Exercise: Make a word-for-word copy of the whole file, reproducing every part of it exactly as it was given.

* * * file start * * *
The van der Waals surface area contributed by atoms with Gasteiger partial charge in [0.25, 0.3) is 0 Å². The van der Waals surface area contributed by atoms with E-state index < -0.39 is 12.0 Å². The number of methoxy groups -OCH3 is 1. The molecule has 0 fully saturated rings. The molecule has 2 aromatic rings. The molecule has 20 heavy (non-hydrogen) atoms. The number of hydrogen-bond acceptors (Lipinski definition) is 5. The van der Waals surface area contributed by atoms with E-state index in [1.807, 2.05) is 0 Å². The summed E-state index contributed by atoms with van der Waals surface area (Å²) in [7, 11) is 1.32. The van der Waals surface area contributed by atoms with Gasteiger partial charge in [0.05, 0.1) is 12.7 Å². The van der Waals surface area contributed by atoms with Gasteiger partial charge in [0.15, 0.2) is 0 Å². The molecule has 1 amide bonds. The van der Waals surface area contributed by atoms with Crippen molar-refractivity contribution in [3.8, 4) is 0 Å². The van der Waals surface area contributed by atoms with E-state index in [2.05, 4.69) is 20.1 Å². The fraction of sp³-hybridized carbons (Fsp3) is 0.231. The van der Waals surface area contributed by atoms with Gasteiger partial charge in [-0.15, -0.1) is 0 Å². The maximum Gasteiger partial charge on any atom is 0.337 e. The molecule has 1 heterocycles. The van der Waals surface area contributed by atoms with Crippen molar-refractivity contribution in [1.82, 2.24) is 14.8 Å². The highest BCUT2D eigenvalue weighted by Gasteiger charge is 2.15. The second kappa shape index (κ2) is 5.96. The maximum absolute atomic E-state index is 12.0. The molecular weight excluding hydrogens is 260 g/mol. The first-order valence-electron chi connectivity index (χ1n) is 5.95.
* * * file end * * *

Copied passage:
The van der Waals surface area contributed by atoms with Gasteiger partial charge in [0.25, 0.3) is 0 Å². The van der Waals surface area contributed by atoms with E-state index < -0.39 is 12.0 Å². The number of methoxy groups -OCH3 is 1. The molecule has 0 fully saturated rings. The molecule has 2 aromatic rings. The molecule has 20 heavy (non-hydrogen) atoms. The number of hydrogen-bond acceptors (Lipinski definition) is 5. The van der Waals surface area contributed by atoms with E-state index in [1.807, 2.05) is 0 Å². The summed E-state index contributed by atoms with van der Waals surface area (Å²) in [7, 11) is 1.32. The van der Waals surface area contributed by atoms with Gasteiger partial charge in [0.05, 0.1) is 12.7 Å². The van der Waals surface area contributed by atoms with Gasteiger partial charge in [0.15, 0.2) is 0 Å². The molecule has 1 amide bonds. The van der Waals surface area contributed by atoms with Crippen molar-refractivity contribution in [3.8, 4) is 0 Å². The van der Waals surface area contributed by atoms with E-state index in [2.05, 4.69) is 20.1 Å². The fraction of sp³-hybridized carbons (Fsp3) is 0.231. The van der Waals surface area contributed by atoms with Gasteiger partial charge in [-0.15, -0.1) is 0 Å². The maximum Gasteiger partial charge on any atom is 0.337 e. The molecule has 1 heterocycles. The van der Waals surface area contributed by atoms with Crippen molar-refractivity contribution in [1.82, 2.24) is 14.8 Å². The highest BCUT2D eigenvalue weighted by Gasteiger charge is 2.15. The second kappa shape index (κ2) is 5.96. The maximum absolute atomic E-state index is 12.0. The molecular weight excluding hydrogens is 260 g/mol. The first-order valence-electron chi connectivity index (χ1n) is 5.95.